Caber is a hero – and he probably doesn’t even realise the lives he saves.
Seven-year-old Caber was the special Labrador permitted by police to be used as a support service by the victim, as she recounted the traumatic crimes. For most of the trial, the beautiful dog sat protectively around the girl’s feet.
Caber’s handler, Kim Gramlich, told reporters that the girl frequently bent down to cuddle and hold Caber, who appeared to calm her down. Without Caber, Ms Gramlich doubts that the victim would have been able to get through her “highly traumatic and emotional testimony”.
Crown lawyer, William Sayson, who applied for Caber to be allowed into the courtroom, said that, “When the child was testifying, she would reach down to just pet or rub the dog. When she broke down during the testimony, we had to stand down. She basically lay down beside the dog. They laid down together and it really helped her calm down and she was able to return to court and complete her testimony.”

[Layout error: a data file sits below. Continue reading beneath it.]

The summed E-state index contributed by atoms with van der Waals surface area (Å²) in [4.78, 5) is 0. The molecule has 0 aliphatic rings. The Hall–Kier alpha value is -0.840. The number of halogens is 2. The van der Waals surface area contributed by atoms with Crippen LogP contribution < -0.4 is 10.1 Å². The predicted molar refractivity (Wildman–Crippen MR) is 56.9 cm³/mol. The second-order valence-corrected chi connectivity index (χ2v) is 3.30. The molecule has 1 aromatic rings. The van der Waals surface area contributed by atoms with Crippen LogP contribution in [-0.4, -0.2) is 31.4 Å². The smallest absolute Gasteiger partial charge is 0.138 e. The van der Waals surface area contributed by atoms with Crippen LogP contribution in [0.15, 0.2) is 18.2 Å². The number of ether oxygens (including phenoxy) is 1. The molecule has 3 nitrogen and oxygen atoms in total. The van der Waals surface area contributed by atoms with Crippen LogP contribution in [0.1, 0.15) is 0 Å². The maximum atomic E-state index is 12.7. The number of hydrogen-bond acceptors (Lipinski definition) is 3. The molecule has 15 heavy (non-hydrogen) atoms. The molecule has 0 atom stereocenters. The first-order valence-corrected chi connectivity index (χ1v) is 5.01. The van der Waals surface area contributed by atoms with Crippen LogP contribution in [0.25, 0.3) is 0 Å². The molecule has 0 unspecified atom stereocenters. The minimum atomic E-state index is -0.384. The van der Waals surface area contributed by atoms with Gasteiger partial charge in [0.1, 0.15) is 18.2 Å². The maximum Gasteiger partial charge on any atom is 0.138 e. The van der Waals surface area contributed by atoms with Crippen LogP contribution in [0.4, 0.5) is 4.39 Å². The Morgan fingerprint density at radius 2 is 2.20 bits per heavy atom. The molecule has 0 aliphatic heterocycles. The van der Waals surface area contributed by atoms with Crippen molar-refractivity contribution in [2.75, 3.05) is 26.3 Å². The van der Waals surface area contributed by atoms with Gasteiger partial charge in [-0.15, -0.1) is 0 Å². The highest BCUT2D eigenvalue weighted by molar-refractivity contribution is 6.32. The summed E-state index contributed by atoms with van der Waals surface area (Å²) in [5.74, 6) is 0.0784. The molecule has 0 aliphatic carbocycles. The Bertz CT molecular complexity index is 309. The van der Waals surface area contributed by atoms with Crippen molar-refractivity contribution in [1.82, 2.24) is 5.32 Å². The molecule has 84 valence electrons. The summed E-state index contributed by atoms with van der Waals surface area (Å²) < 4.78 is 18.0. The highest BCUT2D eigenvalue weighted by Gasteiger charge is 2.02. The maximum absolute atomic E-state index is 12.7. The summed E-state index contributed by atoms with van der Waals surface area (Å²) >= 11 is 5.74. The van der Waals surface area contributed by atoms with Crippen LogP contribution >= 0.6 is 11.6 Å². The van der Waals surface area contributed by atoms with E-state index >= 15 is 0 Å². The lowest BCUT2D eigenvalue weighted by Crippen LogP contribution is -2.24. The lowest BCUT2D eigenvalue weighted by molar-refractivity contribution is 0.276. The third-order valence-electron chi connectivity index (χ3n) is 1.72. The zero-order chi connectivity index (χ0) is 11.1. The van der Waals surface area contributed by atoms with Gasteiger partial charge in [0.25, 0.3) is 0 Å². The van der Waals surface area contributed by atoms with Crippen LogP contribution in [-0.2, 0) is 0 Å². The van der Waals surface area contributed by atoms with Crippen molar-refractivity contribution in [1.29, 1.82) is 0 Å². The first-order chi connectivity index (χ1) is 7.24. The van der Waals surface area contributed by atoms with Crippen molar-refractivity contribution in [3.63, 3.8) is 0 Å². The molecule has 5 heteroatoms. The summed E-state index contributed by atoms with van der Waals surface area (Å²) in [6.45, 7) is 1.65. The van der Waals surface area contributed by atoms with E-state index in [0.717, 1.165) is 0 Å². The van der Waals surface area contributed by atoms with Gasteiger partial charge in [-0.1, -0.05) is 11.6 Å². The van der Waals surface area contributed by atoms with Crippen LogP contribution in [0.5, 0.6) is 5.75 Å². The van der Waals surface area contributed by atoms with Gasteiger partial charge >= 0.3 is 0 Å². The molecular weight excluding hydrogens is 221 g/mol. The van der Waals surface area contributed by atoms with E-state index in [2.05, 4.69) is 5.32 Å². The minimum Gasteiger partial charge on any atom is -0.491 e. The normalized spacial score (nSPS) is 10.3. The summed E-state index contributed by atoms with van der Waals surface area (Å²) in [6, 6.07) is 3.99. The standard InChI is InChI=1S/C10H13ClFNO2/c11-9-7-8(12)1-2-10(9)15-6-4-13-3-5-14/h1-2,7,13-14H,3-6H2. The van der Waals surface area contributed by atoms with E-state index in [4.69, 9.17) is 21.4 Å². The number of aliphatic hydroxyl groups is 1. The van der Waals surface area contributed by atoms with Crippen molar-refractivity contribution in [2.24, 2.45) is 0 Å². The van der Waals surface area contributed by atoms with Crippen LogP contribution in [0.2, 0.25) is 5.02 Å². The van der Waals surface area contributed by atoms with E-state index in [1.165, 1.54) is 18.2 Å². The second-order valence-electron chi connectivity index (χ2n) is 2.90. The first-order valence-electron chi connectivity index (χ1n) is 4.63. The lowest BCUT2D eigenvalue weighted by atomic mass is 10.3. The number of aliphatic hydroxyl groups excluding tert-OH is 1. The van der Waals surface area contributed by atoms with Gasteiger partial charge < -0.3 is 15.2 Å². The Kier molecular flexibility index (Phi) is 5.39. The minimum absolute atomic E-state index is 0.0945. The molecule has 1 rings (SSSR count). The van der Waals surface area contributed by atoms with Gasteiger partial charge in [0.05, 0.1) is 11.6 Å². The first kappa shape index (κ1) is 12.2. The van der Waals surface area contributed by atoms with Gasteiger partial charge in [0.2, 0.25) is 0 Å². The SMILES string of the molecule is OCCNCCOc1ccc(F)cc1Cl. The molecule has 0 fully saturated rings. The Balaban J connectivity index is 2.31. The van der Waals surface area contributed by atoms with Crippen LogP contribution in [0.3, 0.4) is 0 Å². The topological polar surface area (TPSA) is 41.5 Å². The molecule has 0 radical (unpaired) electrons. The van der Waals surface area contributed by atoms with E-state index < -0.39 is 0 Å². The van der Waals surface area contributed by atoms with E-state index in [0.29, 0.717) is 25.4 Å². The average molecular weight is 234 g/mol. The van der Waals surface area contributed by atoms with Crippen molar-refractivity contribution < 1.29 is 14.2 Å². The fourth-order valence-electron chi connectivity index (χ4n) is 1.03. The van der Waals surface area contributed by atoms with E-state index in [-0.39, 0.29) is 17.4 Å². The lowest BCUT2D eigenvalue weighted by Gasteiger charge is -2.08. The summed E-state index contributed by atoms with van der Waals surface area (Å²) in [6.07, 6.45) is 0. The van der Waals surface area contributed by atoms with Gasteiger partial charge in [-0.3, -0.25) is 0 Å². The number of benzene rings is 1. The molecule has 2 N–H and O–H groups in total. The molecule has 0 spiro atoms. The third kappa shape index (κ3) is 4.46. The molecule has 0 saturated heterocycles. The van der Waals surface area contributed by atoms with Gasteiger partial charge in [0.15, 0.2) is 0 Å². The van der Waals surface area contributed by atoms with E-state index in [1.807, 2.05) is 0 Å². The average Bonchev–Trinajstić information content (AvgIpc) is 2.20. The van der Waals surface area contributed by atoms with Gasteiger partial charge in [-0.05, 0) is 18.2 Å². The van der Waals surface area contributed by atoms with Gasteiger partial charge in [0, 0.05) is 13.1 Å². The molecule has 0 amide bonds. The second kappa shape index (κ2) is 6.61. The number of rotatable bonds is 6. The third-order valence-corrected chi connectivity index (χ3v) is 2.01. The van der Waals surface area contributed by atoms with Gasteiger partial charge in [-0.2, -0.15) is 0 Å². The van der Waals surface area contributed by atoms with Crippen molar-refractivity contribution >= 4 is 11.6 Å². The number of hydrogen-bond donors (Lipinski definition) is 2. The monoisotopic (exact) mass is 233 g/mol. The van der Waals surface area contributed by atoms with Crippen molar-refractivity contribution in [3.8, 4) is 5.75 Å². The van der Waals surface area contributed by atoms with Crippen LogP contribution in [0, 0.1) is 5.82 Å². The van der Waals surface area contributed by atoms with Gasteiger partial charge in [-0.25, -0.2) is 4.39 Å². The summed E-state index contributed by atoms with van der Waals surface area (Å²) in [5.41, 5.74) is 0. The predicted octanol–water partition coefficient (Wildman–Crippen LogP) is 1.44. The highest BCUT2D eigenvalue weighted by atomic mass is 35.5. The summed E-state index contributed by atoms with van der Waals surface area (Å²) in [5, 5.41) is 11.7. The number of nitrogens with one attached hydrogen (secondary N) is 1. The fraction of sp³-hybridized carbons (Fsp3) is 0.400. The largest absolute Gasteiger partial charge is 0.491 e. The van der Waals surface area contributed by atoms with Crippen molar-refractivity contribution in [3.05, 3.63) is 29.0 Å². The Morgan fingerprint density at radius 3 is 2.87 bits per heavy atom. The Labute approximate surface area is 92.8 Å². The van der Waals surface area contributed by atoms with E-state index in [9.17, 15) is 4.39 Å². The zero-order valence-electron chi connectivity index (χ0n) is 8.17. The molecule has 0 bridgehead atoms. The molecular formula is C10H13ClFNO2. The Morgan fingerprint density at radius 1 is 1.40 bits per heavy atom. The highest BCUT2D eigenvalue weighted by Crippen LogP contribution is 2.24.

Caber is one beautiful and special dog. (Post continues after gallery.)
One child, who has used Caber as a support service, says that when the dog is around “all the bad stuff just goes away.”
This is reportedly the first time a dog has been allowed into a Canadian courtroom for support services, with common law stating that victims under 18 years of age are allowed “support persons”.
Animal assistance therapy is being increasingly used to help victims, particularly children, of traumatic events to grieve and heal from their ordeals. Using dogs as a form of therapy became well-known through a 2010 case, where a 15-year-old girl used a ‘comfort dog’ to testify against her father who raped and impregnated her.
Do you want to get to know Caber? Here’s a video all about him. (Post continues after gallery.)
Mary Jo McVeigh, an Australia counselor and child trauma expert, is a trail-blazer in animal assistance therapy. In 2011, McVeigh opened up Cara House, a unique clinic that offers children dealing with trauma sessions to connect with her dog, Toby.
McVeigh first noticed the heart-warming effects that her dog, Toby, had on a young girl, traumatised by abuse, who would not allow adults to touch her. Upon meeting Toby, the girl immediately connected with him and trusted the dog. McVeigh, who has been trained in animal assistance therapy, says that due to abusive experiences, many children can’t trust adults, and so feel more comfortable with docile animals.
Have you had an experience with animal assistance therapy? What do you think of Caber and his work?
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